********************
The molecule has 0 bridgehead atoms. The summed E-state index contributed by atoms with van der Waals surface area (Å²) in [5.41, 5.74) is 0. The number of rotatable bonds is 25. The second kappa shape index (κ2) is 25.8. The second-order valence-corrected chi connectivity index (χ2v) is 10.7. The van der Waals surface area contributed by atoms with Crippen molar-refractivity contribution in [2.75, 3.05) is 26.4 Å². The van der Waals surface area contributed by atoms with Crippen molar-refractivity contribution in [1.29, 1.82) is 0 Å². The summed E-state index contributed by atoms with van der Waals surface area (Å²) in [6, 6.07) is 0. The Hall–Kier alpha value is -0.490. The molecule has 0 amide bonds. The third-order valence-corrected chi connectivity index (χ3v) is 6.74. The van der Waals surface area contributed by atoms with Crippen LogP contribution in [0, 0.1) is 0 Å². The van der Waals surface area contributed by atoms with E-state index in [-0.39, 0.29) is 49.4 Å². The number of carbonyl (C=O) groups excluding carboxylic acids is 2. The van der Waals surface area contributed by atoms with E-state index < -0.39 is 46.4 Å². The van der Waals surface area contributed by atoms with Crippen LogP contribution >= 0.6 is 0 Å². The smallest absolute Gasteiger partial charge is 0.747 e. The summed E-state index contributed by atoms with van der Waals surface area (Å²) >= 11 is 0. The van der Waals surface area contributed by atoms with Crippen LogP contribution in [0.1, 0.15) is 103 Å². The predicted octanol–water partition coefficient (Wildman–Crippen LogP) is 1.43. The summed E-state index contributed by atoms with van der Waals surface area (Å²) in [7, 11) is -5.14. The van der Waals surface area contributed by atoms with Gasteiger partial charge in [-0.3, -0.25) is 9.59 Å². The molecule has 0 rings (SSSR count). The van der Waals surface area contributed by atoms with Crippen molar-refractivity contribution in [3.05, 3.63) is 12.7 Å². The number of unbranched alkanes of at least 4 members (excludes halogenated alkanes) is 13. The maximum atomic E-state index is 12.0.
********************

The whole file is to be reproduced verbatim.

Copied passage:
The molecule has 0 bridgehead atoms. The summed E-state index contributed by atoms with van der Waals surface area (Å²) in [5.41, 5.74) is 0. The number of rotatable bonds is 25. The second kappa shape index (κ2) is 25.8. The second-order valence-corrected chi connectivity index (χ2v) is 10.7. The van der Waals surface area contributed by atoms with Crippen molar-refractivity contribution in [2.75, 3.05) is 26.4 Å². The van der Waals surface area contributed by atoms with Crippen molar-refractivity contribution in [1.29, 1.82) is 0 Å². The summed E-state index contributed by atoms with van der Waals surface area (Å²) in [6, 6.07) is 0. The Hall–Kier alpha value is -0.490. The molecule has 0 amide bonds. The third-order valence-corrected chi connectivity index (χ3v) is 6.74. The van der Waals surface area contributed by atoms with Crippen LogP contribution in [0, 0.1) is 0 Å². The van der Waals surface area contributed by atoms with E-state index in [-0.39, 0.29) is 49.4 Å². The number of carbonyl (C=O) groups excluding carboxylic acids is 2. The van der Waals surface area contributed by atoms with E-state index < -0.39 is 46.4 Å². The van der Waals surface area contributed by atoms with Crippen LogP contribution >= 0.6 is 0 Å². The smallest absolute Gasteiger partial charge is 0.747 e. The summed E-state index contributed by atoms with van der Waals surface area (Å²) >= 11 is 0. The van der Waals surface area contributed by atoms with Crippen LogP contribution in [0.1, 0.15) is 103 Å². The predicted octanol–water partition coefficient (Wildman–Crippen LogP) is 1.43. The summed E-state index contributed by atoms with van der Waals surface area (Å²) in [7, 11) is -5.14. The van der Waals surface area contributed by atoms with Gasteiger partial charge in [-0.3, -0.25) is 9.59 Å². The molecule has 0 rings (SSSR count). The van der Waals surface area contributed by atoms with Crippen molar-refractivity contribution in [3.05, 3.63) is 12.7 Å². The number of unbranched alkanes of at least 4 members (excludes halogenated alkanes) is 13. The maximum atomic E-state index is 12.0.